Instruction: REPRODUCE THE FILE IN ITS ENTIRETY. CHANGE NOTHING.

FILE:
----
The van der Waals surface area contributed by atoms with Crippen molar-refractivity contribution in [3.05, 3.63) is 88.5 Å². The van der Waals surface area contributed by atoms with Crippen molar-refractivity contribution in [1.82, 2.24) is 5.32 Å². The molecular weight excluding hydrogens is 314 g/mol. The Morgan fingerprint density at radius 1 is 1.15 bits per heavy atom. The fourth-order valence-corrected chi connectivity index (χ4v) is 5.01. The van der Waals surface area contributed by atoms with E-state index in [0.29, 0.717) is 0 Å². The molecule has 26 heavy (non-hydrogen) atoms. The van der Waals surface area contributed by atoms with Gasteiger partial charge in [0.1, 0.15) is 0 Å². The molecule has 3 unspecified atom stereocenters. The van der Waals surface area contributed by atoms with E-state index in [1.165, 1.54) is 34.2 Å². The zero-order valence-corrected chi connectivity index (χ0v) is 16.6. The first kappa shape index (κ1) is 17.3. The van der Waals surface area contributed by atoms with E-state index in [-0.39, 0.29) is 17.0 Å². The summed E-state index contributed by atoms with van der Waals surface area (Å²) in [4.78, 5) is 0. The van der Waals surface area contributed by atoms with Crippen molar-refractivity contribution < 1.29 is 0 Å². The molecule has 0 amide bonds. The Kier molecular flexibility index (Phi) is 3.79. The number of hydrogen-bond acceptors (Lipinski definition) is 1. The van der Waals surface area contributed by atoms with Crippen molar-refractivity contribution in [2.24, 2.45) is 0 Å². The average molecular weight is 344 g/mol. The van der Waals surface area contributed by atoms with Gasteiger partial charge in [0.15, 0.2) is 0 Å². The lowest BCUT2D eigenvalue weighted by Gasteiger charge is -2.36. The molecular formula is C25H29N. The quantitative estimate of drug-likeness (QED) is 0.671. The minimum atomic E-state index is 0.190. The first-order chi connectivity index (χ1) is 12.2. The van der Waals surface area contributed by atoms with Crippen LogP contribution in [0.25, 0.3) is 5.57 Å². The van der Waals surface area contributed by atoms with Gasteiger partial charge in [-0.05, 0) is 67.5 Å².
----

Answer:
The van der Waals surface area contributed by atoms with Crippen molar-refractivity contribution in [3.05, 3.63) is 88.5 Å². The van der Waals surface area contributed by atoms with Crippen molar-refractivity contribution in [1.82, 2.24) is 5.32 Å². The molecular weight excluding hydrogens is 314 g/mol. The Morgan fingerprint density at radius 1 is 1.15 bits per heavy atom. The fourth-order valence-corrected chi connectivity index (χ4v) is 5.01. The van der Waals surface area contributed by atoms with E-state index in [0.29, 0.717) is 0 Å². The molecule has 26 heavy (non-hydrogen) atoms. The van der Waals surface area contributed by atoms with Gasteiger partial charge in [0.1, 0.15) is 0 Å². The molecule has 3 unspecified atom stereocenters. The van der Waals surface area contributed by atoms with E-state index in [1.165, 1.54) is 34.2 Å². The zero-order valence-corrected chi connectivity index (χ0v) is 16.6. The first kappa shape index (κ1) is 17.3. The van der Waals surface area contributed by atoms with E-state index in [-0.39, 0.29) is 17.0 Å². The summed E-state index contributed by atoms with van der Waals surface area (Å²) in [4.78, 5) is 0. The van der Waals surface area contributed by atoms with Crippen molar-refractivity contribution < 1.29 is 0 Å². The molecule has 0 amide bonds. The Kier molecular flexibility index (Phi) is 3.79. The number of hydrogen-bond acceptors (Lipinski definition) is 1. The van der Waals surface area contributed by atoms with Crippen molar-refractivity contribution in [2.24, 2.45) is 0 Å². The average molecular weight is 344 g/mol. The van der Waals surface area contributed by atoms with Gasteiger partial charge in [0.15, 0.2) is 0 Å². The lowest BCUT2D eigenvalue weighted by Gasteiger charge is -2.36. The molecular formula is C25H29N. The quantitative estimate of drug-likeness (QED) is 0.671. The minimum atomic E-state index is 0.190. The first-order chi connectivity index (χ1) is 12.2. The van der Waals surface area contributed by atoms with Crippen LogP contribution in [0.25, 0.3) is 5.57 Å². The van der Waals surface area contributed by atoms with Gasteiger partial charge in [-0.05, 0) is 67.5 Å².